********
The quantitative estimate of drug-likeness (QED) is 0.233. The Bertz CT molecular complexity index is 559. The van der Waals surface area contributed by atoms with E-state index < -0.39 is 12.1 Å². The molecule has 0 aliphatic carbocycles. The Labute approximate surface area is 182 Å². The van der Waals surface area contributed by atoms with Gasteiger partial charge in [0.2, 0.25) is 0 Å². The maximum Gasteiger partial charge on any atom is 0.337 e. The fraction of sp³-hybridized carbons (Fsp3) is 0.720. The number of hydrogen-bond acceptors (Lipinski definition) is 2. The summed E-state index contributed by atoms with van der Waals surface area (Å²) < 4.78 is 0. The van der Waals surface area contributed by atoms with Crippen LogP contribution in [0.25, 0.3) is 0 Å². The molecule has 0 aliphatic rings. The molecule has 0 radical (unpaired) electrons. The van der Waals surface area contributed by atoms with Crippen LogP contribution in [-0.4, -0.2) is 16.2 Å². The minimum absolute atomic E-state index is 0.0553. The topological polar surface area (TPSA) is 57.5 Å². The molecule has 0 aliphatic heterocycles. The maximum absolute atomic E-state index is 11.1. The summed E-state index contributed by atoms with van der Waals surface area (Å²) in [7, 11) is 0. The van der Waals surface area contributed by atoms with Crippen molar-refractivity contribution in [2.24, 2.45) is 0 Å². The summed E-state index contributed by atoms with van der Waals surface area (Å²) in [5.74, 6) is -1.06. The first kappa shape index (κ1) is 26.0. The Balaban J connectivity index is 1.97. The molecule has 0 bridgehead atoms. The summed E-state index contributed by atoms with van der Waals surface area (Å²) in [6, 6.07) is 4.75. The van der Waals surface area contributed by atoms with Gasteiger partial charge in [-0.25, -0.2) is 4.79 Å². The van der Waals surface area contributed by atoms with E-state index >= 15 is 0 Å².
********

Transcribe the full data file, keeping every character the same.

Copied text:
The quantitative estimate of drug-likeness (QED) is 0.233. The Bertz CT molecular complexity index is 559. The van der Waals surface area contributed by atoms with E-state index < -0.39 is 12.1 Å². The molecule has 0 aliphatic carbocycles. The Labute approximate surface area is 182 Å². The van der Waals surface area contributed by atoms with Gasteiger partial charge in [0.2, 0.25) is 0 Å². The maximum Gasteiger partial charge on any atom is 0.337 e. The fraction of sp³-hybridized carbons (Fsp3) is 0.720. The number of hydrogen-bond acceptors (Lipinski definition) is 2. The summed E-state index contributed by atoms with van der Waals surface area (Å²) < 4.78 is 0. The van der Waals surface area contributed by atoms with Crippen LogP contribution in [0.25, 0.3) is 0 Å². The molecule has 0 aliphatic rings. The molecule has 0 radical (unpaired) electrons. The van der Waals surface area contributed by atoms with Crippen LogP contribution in [-0.4, -0.2) is 16.2 Å². The minimum absolute atomic E-state index is 0.0553. The topological polar surface area (TPSA) is 57.5 Å². The molecule has 0 aliphatic heterocycles. The maximum absolute atomic E-state index is 11.1. The summed E-state index contributed by atoms with van der Waals surface area (Å²) in [7, 11) is 0. The van der Waals surface area contributed by atoms with Crippen molar-refractivity contribution in [2.24, 2.45) is 0 Å². The summed E-state index contributed by atoms with van der Waals surface area (Å²) in [5.74, 6) is -1.06. The first kappa shape index (κ1) is 26.0. The Balaban J connectivity index is 1.97. The molecule has 0 bridgehead atoms. The summed E-state index contributed by atoms with van der Waals surface area (Å²) in [6, 6.07) is 4.75. The van der Waals surface area contributed by atoms with Gasteiger partial charge in [-0.25, -0.2) is 4.79 Å². The van der Waals surface area contributed by atoms with E-state index >= 15 is 0 Å².